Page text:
Project Description

Epilepsy is a condition which is oft en confused with other conditions.
These include:
1. Fainting
2. Psychogenic seizures
3. Breath holding spells
4. Febrile convulsions
5. Daydreaming
6. Sleepwalking
7. Tics
8. Tourette’s syndrome
9. Diabetes

1. Fainting: Fainting is a temporary loss of consciousness. Unlike a seizure, the person who faints usually regains alertness soon after regaining consciousness. Fainting is caused by a temporary decrease in the brain’s blood supply. It mostly results from an abnormal reflex. The heart pumps more forcefully and the blood vessels relax, but the heart rate does not compensate fast enough to maintain the flow resulting in fainting. The main distinguishing point is that it has a short duration of loss of consciousness and that the person is not confused after the fainting.

2. Psychogenic seizures: These are seizures which look like epileptic seizures, but they are caused by a psychological disturbance. One of the types of psychogenic seizures is known as hysteria. People who experience a hysteric attack often lose self-control due to an overwhelming emotion such as fear or anger. This can happen in events where crowds are excited into a state of frenzy. This may lead to mass hysteria, hyperventilating (breathing fast) and consequently the brain gets less oxygen. Once the level of oxygen goes down, people can have a seizure which looks like an epileptic seizure, when it’s really a hysteria attack.

3. Breath holding spells: This could occur when a young child cries intensely, mostly after some minor upset, and holds their breath, leading to a lose in consciousness and getting limp. The attack mostly takes 30 to 60
seconds. With longer spells, the eyes might roll up; the entire body may become rigid and jerk, as the lack of oxygen to the brain actually triggers a seizure. Although the seizure looks like an epilepsy seizure, the child may not have epilepsy.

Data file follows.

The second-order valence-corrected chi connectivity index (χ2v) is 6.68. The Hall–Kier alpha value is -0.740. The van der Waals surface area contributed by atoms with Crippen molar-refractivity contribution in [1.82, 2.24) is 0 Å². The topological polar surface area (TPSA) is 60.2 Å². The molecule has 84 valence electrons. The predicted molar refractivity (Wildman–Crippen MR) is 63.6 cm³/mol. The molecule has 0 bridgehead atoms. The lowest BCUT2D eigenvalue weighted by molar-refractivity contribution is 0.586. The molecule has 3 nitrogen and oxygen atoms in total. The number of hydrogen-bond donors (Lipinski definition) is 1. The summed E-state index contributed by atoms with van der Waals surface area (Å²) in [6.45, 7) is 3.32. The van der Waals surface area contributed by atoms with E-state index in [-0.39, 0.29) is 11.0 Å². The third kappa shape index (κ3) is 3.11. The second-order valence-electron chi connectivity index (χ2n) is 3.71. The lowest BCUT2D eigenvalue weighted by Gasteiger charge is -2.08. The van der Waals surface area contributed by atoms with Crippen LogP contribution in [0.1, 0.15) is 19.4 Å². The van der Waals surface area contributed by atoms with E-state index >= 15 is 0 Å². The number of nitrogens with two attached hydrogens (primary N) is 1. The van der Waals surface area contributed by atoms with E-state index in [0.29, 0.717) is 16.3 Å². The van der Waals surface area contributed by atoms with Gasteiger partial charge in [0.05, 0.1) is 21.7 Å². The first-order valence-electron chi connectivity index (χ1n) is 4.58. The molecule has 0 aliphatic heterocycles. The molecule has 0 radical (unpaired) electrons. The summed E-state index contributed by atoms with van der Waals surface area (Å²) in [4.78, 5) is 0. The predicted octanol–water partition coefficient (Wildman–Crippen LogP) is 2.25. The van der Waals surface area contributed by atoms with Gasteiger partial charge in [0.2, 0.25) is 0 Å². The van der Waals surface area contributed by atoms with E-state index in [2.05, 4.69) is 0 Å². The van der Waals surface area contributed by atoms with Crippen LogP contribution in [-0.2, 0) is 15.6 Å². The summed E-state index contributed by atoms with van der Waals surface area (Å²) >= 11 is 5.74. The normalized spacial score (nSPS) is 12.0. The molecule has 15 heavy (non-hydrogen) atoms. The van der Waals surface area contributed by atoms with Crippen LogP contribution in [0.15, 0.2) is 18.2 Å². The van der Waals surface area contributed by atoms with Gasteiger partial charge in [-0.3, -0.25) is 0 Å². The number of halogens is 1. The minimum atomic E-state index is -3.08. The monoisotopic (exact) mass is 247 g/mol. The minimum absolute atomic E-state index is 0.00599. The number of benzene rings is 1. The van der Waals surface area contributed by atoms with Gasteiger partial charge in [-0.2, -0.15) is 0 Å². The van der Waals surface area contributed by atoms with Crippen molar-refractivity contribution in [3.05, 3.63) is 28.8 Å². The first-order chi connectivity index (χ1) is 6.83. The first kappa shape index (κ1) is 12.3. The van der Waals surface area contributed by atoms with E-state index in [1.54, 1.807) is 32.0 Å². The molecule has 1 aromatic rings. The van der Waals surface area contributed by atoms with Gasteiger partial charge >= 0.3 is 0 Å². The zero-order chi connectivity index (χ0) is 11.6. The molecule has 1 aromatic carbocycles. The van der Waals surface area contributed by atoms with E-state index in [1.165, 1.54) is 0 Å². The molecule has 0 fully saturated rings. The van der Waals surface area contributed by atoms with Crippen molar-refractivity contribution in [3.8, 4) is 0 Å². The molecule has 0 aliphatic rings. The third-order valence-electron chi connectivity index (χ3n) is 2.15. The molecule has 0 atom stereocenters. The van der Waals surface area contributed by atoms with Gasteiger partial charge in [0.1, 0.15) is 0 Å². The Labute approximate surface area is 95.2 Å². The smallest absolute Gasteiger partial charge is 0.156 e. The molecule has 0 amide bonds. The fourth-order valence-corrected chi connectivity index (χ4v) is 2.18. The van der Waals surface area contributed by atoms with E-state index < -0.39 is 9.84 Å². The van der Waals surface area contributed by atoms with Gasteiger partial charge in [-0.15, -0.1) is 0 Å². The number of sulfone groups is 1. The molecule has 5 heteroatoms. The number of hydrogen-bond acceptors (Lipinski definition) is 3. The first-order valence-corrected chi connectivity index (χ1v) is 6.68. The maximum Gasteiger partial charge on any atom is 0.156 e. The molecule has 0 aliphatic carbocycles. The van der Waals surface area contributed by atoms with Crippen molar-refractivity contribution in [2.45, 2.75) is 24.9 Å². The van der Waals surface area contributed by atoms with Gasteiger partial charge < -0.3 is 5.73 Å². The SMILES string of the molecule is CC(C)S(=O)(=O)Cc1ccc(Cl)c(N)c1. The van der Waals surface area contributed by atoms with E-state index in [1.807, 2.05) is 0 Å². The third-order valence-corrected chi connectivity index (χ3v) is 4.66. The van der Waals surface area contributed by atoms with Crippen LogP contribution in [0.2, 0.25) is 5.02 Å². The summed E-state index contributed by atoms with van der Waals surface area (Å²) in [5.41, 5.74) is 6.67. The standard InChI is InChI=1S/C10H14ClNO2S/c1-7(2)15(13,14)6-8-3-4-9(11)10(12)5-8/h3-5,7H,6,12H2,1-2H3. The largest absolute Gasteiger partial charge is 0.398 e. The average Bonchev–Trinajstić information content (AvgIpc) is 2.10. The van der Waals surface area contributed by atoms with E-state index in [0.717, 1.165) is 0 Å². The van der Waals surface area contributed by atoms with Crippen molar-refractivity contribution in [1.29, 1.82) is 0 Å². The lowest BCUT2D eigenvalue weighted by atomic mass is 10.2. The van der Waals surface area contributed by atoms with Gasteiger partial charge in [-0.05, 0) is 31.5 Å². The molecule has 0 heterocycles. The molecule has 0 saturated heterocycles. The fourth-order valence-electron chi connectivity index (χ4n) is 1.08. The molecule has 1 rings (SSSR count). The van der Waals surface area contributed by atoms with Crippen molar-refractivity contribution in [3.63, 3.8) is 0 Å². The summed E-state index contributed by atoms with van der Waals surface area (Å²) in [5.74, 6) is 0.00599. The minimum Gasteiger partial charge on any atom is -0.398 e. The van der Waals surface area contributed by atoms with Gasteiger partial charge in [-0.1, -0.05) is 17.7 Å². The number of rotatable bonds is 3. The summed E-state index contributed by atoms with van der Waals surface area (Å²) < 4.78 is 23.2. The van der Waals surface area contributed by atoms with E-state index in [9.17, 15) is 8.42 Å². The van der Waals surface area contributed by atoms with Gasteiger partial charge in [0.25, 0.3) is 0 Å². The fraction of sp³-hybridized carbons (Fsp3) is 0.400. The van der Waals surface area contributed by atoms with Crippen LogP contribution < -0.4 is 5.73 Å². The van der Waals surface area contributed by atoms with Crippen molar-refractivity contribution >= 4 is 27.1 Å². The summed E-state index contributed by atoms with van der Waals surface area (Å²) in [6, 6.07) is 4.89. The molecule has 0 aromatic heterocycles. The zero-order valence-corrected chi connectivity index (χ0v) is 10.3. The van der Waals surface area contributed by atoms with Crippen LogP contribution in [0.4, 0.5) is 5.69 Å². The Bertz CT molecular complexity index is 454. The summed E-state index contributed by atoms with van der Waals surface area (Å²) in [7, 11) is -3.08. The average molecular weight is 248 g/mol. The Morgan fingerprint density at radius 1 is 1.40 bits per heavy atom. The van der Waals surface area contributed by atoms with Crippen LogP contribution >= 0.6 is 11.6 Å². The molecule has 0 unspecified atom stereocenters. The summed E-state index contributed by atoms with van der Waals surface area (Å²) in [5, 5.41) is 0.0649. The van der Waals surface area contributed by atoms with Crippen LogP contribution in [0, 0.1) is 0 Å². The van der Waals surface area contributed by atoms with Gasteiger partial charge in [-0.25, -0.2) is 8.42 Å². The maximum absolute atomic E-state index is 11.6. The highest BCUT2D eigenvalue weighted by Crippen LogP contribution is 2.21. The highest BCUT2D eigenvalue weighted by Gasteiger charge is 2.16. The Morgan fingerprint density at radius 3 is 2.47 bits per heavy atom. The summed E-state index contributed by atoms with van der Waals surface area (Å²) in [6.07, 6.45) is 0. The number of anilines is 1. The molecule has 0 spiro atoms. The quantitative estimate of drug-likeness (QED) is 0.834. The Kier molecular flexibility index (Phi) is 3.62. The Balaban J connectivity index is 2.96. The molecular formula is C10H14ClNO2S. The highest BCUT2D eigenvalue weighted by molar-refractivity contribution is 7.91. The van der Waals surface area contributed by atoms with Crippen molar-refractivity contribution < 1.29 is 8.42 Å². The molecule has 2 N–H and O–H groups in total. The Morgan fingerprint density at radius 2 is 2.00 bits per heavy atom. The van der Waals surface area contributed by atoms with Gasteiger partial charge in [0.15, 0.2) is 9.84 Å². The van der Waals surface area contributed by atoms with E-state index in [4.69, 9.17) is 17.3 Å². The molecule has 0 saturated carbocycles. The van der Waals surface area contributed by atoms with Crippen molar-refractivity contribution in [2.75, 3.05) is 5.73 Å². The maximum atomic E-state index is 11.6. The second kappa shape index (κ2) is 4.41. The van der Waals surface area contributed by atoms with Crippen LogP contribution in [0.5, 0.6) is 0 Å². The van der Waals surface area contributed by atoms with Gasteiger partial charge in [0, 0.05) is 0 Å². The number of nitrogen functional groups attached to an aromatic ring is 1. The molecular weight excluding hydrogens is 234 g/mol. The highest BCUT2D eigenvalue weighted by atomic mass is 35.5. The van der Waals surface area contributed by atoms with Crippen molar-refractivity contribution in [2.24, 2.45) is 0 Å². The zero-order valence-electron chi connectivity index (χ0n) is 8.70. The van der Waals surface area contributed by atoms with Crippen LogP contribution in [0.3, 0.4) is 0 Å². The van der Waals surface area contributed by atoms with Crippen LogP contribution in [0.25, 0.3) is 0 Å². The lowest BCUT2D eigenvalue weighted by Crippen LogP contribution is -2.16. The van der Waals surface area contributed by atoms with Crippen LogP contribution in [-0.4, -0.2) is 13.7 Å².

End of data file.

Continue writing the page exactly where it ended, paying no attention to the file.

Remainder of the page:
4. Febrile convulsions: This is a convulsion that is caused by a rise in body temperature common among children aged 6 months to 6 years. This is not necessarily epilepsy but a temporary condition which needs to be examined by a doctor.

5. Daydreaming: Daydreaming can be easily confused with an epileptic seizure; however, while lip smacking, eye blinking, or stiffening of muscle groups is common during seizures, they are not common during daydreaming. Daydreaming can be stopped by calling the person’s name,
making a startling noise, touching or tickling the person. However if it is an epilepsy seizure, then the person will not respond until the seizure passes.
6. Sleepwalking: During sleepwalking the person is completely unaware of what is happening, and it is understandable that people confuse it with epilepsy, as it presents like some types of seizures. It is important to know that sleepwalking can also happen to people who do not have epilepsy.

7. Tics: Tics are brief, involuntary, and repetitive movements. The most common tics are eye blinks, facial grimaces, shoulder shrugs, and head movements. Although people can make the same movements during an epileptic seizure, these tics are not necessarily caused by epilepsy.

8. Tourette’s syndrome : Someone with Tourette’s syndrome ha s a specific type of tic which is chronic repetitive movements and voice tics. The voice tics range from grunts and throat-clearing sounds to involuntary cursing and other embarrassing noises. These tics are also commonly confused with epilepsy.

9. Diabetes: People with diabetes usually have low or high blood sugar; this can trigger a seizure which looks like an epileptic convulsive seizure. Even though the first aid they need during the convulsive seizure is the same, people with diabetes require a different medical treatment from that given to people with epilepsy.